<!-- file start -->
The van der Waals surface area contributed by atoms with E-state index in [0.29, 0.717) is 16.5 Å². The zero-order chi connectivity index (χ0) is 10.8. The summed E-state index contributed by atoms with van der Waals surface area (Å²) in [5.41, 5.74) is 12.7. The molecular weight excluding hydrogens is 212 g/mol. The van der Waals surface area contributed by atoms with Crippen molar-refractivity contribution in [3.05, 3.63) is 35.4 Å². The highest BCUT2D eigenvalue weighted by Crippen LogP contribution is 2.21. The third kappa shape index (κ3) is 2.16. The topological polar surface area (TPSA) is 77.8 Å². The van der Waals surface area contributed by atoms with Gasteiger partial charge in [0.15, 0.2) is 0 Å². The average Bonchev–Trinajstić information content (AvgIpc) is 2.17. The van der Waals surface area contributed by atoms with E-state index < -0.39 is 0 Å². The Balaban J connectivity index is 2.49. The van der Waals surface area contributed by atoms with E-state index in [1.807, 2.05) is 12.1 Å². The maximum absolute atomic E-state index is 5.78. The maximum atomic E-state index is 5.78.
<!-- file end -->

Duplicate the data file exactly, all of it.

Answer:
The van der Waals surface area contributed by atoms with E-state index in [0.29, 0.717) is 16.5 Å². The zero-order chi connectivity index (χ0) is 10.8. The summed E-state index contributed by atoms with van der Waals surface area (Å²) in [5.41, 5.74) is 12.7. The molecular weight excluding hydrogens is 212 g/mol. The van der Waals surface area contributed by atoms with Crippen molar-refractivity contribution in [3.05, 3.63) is 35.4 Å². The highest BCUT2D eigenvalue weighted by Crippen LogP contribution is 2.21. The third kappa shape index (κ3) is 2.16. The topological polar surface area (TPSA) is 77.8 Å². The van der Waals surface area contributed by atoms with Gasteiger partial charge in [0.15, 0.2) is 0 Å². The average Bonchev–Trinajstić information content (AvgIpc) is 2.17. The van der Waals surface area contributed by atoms with E-state index < -0.39 is 0 Å². The Balaban J connectivity index is 2.49. The van der Waals surface area contributed by atoms with E-state index in [1.807, 2.05) is 12.1 Å². The maximum absolute atomic E-state index is 5.78. The maximum atomic E-state index is 5.78.